This is where close scrutiny of a resume and writing samples, as well as probing interview questions can reveal a lot about a personís accomplishments and their sense of motivation. Have they worked independently, sought additional challenges, and tried to make improvements to existing processes? Or do they sit back and do exactly what they are told and nothing more? My most successful employees are those who work with minimal supervision and have a strong sense of self-discipline. They challenge me when they see an opportunity for improvement, but not in a nagging, confrontational way. These are people who might volunteer in their community, often in leadership positions, and have the kind of inner drive that no paycheck can provide.
Not that grades always mean a lot, but particularly with candidates early in their careers, GPAs and honors earned with degrees signify a candidate with high standards. Often, this translates into high standards for the work they will do for your company. Do the resumes and writing samples these people submit represent the level of quality you would expect from them as employees? If you think youíre going to get excellent work from candidates who provide only average-quality documents to market themselves, think again. Also, have they won awards or received other forms of recognition for their work, such as from STC competitions, within their company, or from industry groups or the trade press?
What has also impressed me in interviews are candidates who, when showing me writing samples, explain the restrictions they had in the project (budget, company policy, time), and how they would improve it. Questions about what your quality standards are and how they are achieved are also good signs of a good candidate.
More than ever before, todayís workplace demands employees who are highly flexible. Are your candidates the type who will ask, ďWhat do you need?Ē or ďWhat can I do to help?Ē or reflexively give you reasons why they canít or wonít do what you need? No manager should exploit employees, and few employees want to be exploited, but being flexible within reasonable limits is essential for high-performing employees. And as managers, we donít want any other kind, right?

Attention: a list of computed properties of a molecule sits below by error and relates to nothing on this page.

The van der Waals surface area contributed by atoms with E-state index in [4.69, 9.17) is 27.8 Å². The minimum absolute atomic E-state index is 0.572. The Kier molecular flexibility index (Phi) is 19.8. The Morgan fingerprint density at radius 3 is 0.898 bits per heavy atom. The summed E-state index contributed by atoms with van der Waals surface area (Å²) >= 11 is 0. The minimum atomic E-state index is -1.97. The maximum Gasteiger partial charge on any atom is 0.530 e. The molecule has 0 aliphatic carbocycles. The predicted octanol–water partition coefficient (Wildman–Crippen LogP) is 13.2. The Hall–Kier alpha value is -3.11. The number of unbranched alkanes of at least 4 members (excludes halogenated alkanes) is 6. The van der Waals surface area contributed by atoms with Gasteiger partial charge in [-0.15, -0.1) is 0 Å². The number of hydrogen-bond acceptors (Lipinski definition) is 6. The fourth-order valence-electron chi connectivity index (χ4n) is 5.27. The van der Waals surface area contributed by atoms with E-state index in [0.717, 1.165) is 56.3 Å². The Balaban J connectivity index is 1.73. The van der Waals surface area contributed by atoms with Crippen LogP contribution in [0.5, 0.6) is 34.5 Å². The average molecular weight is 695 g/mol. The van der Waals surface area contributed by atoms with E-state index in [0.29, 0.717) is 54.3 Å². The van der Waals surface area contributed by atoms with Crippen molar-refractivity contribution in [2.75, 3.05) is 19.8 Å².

Be wary of anyone in an interview who displays inflexibility, such as with interview times or submission requirements for resumes and writing samples. There may be compelling reasons for one or two lapses, but be sure to ask several interview questions that demonstrate the personís flexibility. Another red flag in an interview can be a personís rigidity and insistence about standards, either their own (ďSerial commas are wrongĒ) or that of a previous employer (ďThatís the way we always did it at XYZ CompanyĒ). Often, these types of people have a hard time adapting to new standards and letting go of the past. Donít become a needless victim of the old 80/20 management rule: Spending 80% of your time managing the most problematic 20% of your staff. Inflexible people, no matter how skilled, will drain your time and patience as well as your team's morale.
This is related to self-motivation. In the days before there were college degrees and certificate programs in technical writing, nearly all practitioners were self-taught or learned on the job. Today, with people graduating with degrees in technical communication, itís less common. But still, there are always opportunities to increase skills and knowledge on your own, and itís a good sign in a candidate. Have they learned new tools or techniques on their own, or just stuck to the curriculum presented to them by a university or employer? Do they have a hobby or outside interest that they have learned on their own? These are the type of people who will likely be your early users of new technology that your company is developing and documenting, or tools or processes you are adopting.
So youíre down to the final three or four candidates to fill your job opening. Based on the first round of interviews and the sheaf of resumes and writing samples spread across your desk, they all look pretty similar. Youíre now ready to schedule second interviews with all of them. When you meet with them again, try applying the criteria outlined in this article. Let go of some of your past assumptions about who will make the best employee, especially if some of these criteria are new to you. Of course, nothingís guaranteed, but the results might just surprise you in a positive way.
About the Author
Brett Peruzzi has been in the technical-communication field for over 20 years as a writer, editor, manager, consultant, and educator. Presently, he is the Senior Documentation Manager at PNC Global Investment Servicing in Westborough, Massachusetts. He has a bachelorís degree in English and a Master of Technical and Professional Writing degree from Northeastern University. He has taught technical editing at Northeastern and taught technical writing for a local continuing education program. A long-time senior member of the Boston Chapter of the Society for Technical Communication, Brett is a former online documentation award winner and now serves as a competition judge.